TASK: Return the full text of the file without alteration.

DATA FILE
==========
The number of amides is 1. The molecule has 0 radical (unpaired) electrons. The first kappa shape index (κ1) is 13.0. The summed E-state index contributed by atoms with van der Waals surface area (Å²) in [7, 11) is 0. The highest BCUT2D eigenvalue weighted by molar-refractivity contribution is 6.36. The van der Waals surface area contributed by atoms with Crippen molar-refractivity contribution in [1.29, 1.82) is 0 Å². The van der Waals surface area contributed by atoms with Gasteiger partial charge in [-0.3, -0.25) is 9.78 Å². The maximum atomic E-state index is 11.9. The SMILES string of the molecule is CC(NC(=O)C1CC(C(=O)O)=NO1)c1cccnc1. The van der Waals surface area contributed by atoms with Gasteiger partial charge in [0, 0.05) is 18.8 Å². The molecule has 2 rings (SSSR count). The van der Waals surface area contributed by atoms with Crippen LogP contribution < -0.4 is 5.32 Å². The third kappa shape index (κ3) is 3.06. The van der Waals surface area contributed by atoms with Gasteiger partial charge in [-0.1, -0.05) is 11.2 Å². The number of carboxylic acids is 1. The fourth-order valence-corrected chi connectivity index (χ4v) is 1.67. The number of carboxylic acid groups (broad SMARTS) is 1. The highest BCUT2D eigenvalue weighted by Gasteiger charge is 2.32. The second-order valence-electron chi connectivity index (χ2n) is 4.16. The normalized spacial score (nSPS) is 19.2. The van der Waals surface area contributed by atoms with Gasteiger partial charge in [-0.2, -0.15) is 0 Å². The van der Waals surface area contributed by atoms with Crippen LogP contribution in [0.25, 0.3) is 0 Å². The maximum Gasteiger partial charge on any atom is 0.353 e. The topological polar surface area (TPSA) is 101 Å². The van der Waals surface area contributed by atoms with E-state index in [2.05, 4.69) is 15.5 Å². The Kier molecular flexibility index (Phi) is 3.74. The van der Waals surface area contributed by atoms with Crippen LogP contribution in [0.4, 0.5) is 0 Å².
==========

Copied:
The number of amides is 1. The molecule has 0 radical (unpaired) electrons. The first kappa shape index (κ1) is 13.0. The summed E-state index contributed by atoms with van der Waals surface area (Å²) in [7, 11) is 0. The highest BCUT2D eigenvalue weighted by molar-refractivity contribution is 6.36. The van der Waals surface area contributed by atoms with Crippen molar-refractivity contribution in [1.29, 1.82) is 0 Å². The van der Waals surface area contributed by atoms with Gasteiger partial charge in [-0.3, -0.25) is 9.78 Å². The maximum atomic E-state index is 11.9. The SMILES string of the molecule is CC(NC(=O)C1CC(C(=O)O)=NO1)c1cccnc1. The van der Waals surface area contributed by atoms with Gasteiger partial charge in [0, 0.05) is 18.8 Å². The molecule has 2 rings (SSSR count). The van der Waals surface area contributed by atoms with Crippen LogP contribution < -0.4 is 5.32 Å². The third kappa shape index (κ3) is 3.06. The van der Waals surface area contributed by atoms with Gasteiger partial charge in [-0.1, -0.05) is 11.2 Å². The number of carboxylic acids is 1. The fourth-order valence-corrected chi connectivity index (χ4v) is 1.67. The number of carboxylic acid groups (broad SMARTS) is 1. The highest BCUT2D eigenvalue weighted by Gasteiger charge is 2.32. The second-order valence-electron chi connectivity index (χ2n) is 4.16. The normalized spacial score (nSPS) is 19.2. The van der Waals surface area contributed by atoms with Gasteiger partial charge in [-0.2, -0.15) is 0 Å². The van der Waals surface area contributed by atoms with Crippen LogP contribution in [0.25, 0.3) is 0 Å². The maximum Gasteiger partial charge on any atom is 0.353 e. The topological polar surface area (TPSA) is 101 Å². The van der Waals surface area contributed by atoms with E-state index in [2.05, 4.69) is 15.5 Å². The Kier molecular flexibility index (Phi) is 3.74. The van der Waals surface area contributed by atoms with Crippen LogP contribution in [0.4, 0.5) is 0 Å².